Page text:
Sri Lanka's Informal Religious Economy: Evangelical Competitiveness and Buddhist Hegemony in Perspective

$48.00 plus tax (Refund Policy)

Download / Buy Article:


Existing religious economy models maintain that as religious regulation increases, levels of interreligious competition decrease. But new understandings of the market dynamics of religious oligopolies necessitate new understandings of religious competitiveness. A relational model of competitiveness using the case of evangelical Christianity in Buddhist‐majority Sri Lanka is proposed. In Sri Lanka the informal religious economy is defined by competitiveness among evangelical Christian groups and, although not recognized by the state, is closely regulated. The focus in this article is on the scalar determinations of evangelical competitiveness, patterns of secrecy and subterfuge, the formation of strategic extra‐group networks that enable competitiveness, and outcomes of a relational model. Three insights are offered that can be used as a starting point for further work on religious oligopolies, informal economies, and relational understandings of religious competition.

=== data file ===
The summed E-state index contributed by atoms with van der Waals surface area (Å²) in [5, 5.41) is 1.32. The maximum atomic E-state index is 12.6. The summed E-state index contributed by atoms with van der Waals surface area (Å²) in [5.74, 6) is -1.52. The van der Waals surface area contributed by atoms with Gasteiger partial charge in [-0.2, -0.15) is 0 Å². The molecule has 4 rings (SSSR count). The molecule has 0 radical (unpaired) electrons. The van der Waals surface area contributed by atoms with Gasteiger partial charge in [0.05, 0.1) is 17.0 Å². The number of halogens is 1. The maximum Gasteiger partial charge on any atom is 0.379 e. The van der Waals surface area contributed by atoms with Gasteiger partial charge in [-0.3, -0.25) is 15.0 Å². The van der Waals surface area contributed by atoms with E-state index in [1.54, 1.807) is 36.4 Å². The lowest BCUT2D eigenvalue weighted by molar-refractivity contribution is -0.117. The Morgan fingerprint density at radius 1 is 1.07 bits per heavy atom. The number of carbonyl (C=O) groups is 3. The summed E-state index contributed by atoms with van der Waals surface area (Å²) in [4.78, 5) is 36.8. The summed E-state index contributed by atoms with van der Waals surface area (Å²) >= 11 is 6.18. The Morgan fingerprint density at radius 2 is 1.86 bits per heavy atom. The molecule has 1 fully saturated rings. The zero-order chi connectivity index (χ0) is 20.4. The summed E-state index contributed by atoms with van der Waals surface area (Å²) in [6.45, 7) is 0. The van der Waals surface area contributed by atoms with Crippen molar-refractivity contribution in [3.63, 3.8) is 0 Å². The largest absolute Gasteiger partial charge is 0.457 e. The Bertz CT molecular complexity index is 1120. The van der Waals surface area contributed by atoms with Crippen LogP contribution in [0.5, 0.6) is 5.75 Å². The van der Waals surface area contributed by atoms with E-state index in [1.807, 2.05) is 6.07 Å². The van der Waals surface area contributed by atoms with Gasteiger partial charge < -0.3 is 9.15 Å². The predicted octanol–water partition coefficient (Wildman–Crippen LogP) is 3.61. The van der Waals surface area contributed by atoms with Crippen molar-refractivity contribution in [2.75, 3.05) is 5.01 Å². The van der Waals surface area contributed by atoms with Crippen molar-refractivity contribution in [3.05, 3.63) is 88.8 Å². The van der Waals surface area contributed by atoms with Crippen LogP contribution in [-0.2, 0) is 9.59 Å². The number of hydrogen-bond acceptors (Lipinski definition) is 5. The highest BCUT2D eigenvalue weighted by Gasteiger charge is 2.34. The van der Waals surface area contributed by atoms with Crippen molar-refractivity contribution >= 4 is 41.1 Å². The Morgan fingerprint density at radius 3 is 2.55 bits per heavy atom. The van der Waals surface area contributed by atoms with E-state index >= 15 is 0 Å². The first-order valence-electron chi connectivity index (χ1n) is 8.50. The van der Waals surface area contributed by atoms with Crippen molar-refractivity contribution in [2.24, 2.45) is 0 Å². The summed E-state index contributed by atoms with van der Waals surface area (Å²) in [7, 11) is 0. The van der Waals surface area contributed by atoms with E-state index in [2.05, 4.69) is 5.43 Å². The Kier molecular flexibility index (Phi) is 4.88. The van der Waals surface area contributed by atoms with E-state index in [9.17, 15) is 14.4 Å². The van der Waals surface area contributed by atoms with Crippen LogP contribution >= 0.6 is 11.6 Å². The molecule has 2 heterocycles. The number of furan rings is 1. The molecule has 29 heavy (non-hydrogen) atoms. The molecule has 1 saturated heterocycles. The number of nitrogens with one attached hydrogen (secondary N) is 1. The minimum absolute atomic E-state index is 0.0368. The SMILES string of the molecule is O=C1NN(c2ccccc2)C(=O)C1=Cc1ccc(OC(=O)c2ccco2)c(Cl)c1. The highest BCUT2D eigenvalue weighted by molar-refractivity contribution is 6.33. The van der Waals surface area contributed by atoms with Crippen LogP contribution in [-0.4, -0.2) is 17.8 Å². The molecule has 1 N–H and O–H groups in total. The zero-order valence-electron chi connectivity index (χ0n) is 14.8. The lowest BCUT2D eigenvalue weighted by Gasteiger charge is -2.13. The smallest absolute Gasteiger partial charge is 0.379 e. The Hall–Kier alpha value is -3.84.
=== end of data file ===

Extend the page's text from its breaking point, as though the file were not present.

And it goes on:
Document Type: Research Article


Affiliations: Department of Geography, National University of Singapore

Publication date: June 1, 2012

Related content



Share Content

Access Key

Free Content
Free content
New Content
New content
Open Access Content
Open access content
Subscribed Content
Subscribed content
Free Trial Content
Free trial content
Cookie Policy
Cookie Policy
ingentaconnect website makes use of cookies so as to keep track of data that you have filled in. I am Happy with this Find out more